4. Agile (or adaptive) life cycle
Also known as the change-driven or adaptive approach, the agile life cycle combines iterative and incremental life cycles. This type of cycle is more open to change and adaptation and doesn’t follow a linear progression. The initial phase only happens once—with planning, execution, and control stages happening in iterations, usually multiple times.
Each iteration delivered is followed by feedback that informs the next iteration or set. This life cycle is ideal for projects where feedback is essential, timely project delivery is crucial, and the scope is unclear.
5. Hybrid life cycle
The hybrid life cycle is a combination of project management approaches. An example is the agile life cycle, which combines iterative and incremental project management approaches.
Hybrids are ideal for when any of the other approaches aren’t suitable.
Okay, now that we’ve got the hang of different types of project life cycles, let’s dive a bit deeper into the phases and what happens in each.
The phases of a project life cycle
The diagram below shows the five stages of the project life cycle, which we will discuss in more detail next. Just keep in mind that not everyone uses five stages. Some choose to focus on a four-phase project life cycle while others may opt for something entirely different.
As we mentioned earlier, the choice mostly boils down to personal preference and the needs of the project. For instance, some PMs may prefer the 5-phase cycle because it’s more detailed, while others may pick four phases because it’s more straightforward.
If you’re dealing with a complex project, you might want to opt for the 5-phase cycle, whereas if you’re in a time crunch, you might want to opt for the 4-phase cycle.
Phase 1: Initiation—kicking things off
Initiation is the project kick-off phase, to get the full download of information from key stakeholders. At a high level, this phase defines the problem, details what needs to be done, and is an opportunity to define all the stakeholders.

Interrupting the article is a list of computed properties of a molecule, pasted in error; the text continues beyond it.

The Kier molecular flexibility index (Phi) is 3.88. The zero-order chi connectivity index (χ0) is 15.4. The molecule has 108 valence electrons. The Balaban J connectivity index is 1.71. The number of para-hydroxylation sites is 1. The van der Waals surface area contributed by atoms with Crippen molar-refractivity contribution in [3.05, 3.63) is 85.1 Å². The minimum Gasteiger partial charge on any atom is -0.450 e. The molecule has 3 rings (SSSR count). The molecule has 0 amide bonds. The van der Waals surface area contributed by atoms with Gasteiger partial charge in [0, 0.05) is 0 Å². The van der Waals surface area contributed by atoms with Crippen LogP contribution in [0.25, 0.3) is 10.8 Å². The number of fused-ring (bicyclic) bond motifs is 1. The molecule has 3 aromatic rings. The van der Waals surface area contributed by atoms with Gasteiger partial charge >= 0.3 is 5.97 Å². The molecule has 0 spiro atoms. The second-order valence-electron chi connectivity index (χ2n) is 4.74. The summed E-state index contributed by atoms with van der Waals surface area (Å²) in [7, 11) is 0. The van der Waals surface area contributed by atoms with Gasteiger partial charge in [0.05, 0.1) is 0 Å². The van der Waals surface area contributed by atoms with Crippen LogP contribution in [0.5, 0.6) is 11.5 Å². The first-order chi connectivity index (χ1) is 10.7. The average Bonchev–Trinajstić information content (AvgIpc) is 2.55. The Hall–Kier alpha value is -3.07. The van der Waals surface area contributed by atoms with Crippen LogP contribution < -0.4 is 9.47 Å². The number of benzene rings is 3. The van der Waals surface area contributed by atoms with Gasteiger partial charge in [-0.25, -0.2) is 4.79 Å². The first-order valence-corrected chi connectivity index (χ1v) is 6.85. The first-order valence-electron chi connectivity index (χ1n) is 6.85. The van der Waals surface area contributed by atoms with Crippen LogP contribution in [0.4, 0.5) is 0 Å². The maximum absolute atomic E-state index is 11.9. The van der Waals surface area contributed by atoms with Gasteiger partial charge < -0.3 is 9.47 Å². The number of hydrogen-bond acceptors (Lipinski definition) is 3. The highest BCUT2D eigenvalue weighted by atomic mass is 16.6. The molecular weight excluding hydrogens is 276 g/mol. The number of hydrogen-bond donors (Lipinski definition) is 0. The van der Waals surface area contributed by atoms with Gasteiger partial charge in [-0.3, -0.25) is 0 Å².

The initiation phase will vary depending on the size of the project. For a freelancer working with a client to write a few blog posts, the initiation phase may involve one brainstorming meeting to clarify the details.
For a project team working on a large project with many deliverables over months, this phase will be more comprehensive—and will probably involve producing a business case and feasibility study.
Regardless, these are the types of tasks you can expect to tackle during the project life cycle initiation phase:
- Create a project charter that details the scope and project objectives
- Identify the stakeholders, which includes the project team, project managers, project sponsors, and clients
- Conduct a feasibility study to determine if it’s possible to tackle the project
- Create a business case to see if the project is worth pursuing: analyze benefits, costs, and risks
- Build an estimate of the project costs to guide budgeting
You’ll usually capture all this information in a Project Initiation Document (PID).
Phase 2: Planning—the foundation of your entire project
Once you have the green light for the project, it’s time for planning. Planning lays the groundwork for the rest of the project and helps you move intelligently through it.
You’ll detail all the work and how you plan on doing it. More specifically, the project life cycle planning phase involves:
- Creating a project plan that includes project objectives, deliverables, timelines, project constraints, a project schedule, and project dependencies
- Preparing a project budget by building a financial plan with cost estimates for labor, material, and equipment